WASHINGTON, D.C. — The Federal Circuit U.S. Court of Appeals on Dec. 6 turned away a petition for mandamus in a dispute over three patents directed to website accessibility for the disabled because the petitioner failed to seek reconsideration of a Texas federal judge’s refusal to transfer the case to New York.

  • December 02, 2021

    Website Remediation Method Is Obvious, Patent Challenger Says

    ALEXANDRIA, Va. — In a Dec. 1 petition for inter partes review (IPR) filed with the Patent Trial and Appeal Board, a technology company seeks cancellation of 21 claims of a patented system and method for making websites compliant with web accessibility guidelines.

  • December 02, 2021

    Response To Photographer’s Petition Over Copyright, Takings Clause Waived

    WASHINGTON, D.C. — The University of Houston System on Nov. 22 filed a waiver in the U.S. Supreme Court of its right to respond to a photographer’s petition for certiorari over whether a copyright constitutes private property and can serve as the basis for a claim for compensation under the takings clause of the Texas Constitution.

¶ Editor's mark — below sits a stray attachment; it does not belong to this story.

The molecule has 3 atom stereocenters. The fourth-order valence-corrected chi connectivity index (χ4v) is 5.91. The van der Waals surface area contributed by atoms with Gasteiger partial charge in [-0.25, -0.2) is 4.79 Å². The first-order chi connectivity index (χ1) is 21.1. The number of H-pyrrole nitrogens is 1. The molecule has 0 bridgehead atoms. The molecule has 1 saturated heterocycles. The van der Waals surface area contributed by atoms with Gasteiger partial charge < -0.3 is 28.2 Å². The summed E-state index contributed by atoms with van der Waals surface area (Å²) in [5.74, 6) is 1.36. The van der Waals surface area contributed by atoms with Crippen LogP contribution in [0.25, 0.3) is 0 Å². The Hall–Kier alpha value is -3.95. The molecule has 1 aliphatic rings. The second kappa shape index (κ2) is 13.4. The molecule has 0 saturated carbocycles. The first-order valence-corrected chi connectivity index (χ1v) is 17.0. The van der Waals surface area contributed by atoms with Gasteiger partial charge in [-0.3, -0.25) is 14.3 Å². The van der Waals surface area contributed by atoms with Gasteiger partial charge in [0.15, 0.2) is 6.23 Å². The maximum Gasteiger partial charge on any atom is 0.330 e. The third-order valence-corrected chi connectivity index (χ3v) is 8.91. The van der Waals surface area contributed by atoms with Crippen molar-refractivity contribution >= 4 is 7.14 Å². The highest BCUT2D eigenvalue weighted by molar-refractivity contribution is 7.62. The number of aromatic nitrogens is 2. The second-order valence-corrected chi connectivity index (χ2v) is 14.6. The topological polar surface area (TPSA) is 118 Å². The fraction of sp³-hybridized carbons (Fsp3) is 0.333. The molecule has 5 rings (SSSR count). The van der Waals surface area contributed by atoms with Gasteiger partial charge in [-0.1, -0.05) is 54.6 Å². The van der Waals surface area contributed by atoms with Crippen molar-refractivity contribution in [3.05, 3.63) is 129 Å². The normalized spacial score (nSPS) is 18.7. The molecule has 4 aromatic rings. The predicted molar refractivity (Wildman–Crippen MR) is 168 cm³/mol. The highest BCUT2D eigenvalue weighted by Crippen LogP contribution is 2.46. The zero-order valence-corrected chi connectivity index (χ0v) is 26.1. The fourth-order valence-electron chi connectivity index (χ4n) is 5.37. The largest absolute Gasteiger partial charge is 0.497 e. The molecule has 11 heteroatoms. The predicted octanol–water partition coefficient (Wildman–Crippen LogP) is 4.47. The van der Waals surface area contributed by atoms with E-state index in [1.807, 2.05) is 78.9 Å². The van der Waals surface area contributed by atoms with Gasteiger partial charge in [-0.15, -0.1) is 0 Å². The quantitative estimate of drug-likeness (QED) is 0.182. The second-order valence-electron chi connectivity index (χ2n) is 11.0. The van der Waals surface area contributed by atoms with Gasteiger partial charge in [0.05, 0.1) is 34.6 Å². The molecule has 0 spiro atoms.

• December 01, 2021

    Dominion, Others Tell 10th Circuit Voters Lack Standing To Allege Conspiracy

    DENVER — Voters who brought a putative class complaint accusing Dominion Voting Systems Inc., Meta Platforms Inc. (formerly Facebook) and Center for Tech and Civil Life (CTCL) of conspiring to interfere in the 2020 presidential election lack standing, and the fact is so clear “that no reasonable attorney would have filed this case in the first place,” the parties that were sued argue in an answer brief filed Nov. 19 in the 10th Circuit U.S. Court of Appeals.

  • December 01, 2021

    Arbitration Motion Partially Granted In StubHub MDL Over Pandemic Cancellations

    OAKLAND, Calif. — A federal judge in California on Nov. 22 partially granted a motion for arbitration filed by a secondary ticket marketer accused of changing its refund policies for events canceled or rescheduled due to the coronavirus pandemic.

  • November 30, 2021

    DOJ, States Seek Discovery Extensions In Consolidated Google Antitrust Suits

    WASHINGTON, D.C. — One day after the U.S. Department of Justice (DOJ) requested a three-month extension of the deadline for fact discovery in its antitrust lawsuit against Google LLC, a coalition of U.S. states filed a memorandum on Nov. 24 supporting the motion, echoing the department’s arguments that Google’s slow responses to discovery requests resulted in the whole discovery request being delayed.

  • November 29, 2021

    High Court Petitioner Says Gravamen Of Spat Is Trademark Infringement

    WASHINGTON, D.C. — In a Nov. 22 reply brief supporting its petition for certiorari in the U.S. Supreme Court, the former owner of the domain faults the Fourth Circuit U.S. Court of Appeals for using the wrong actual harm criteria in reaching its conclusion that the gravamen of its complaint against France was a French court’s ruling transferring ownership of the domain rather than trademark infringement.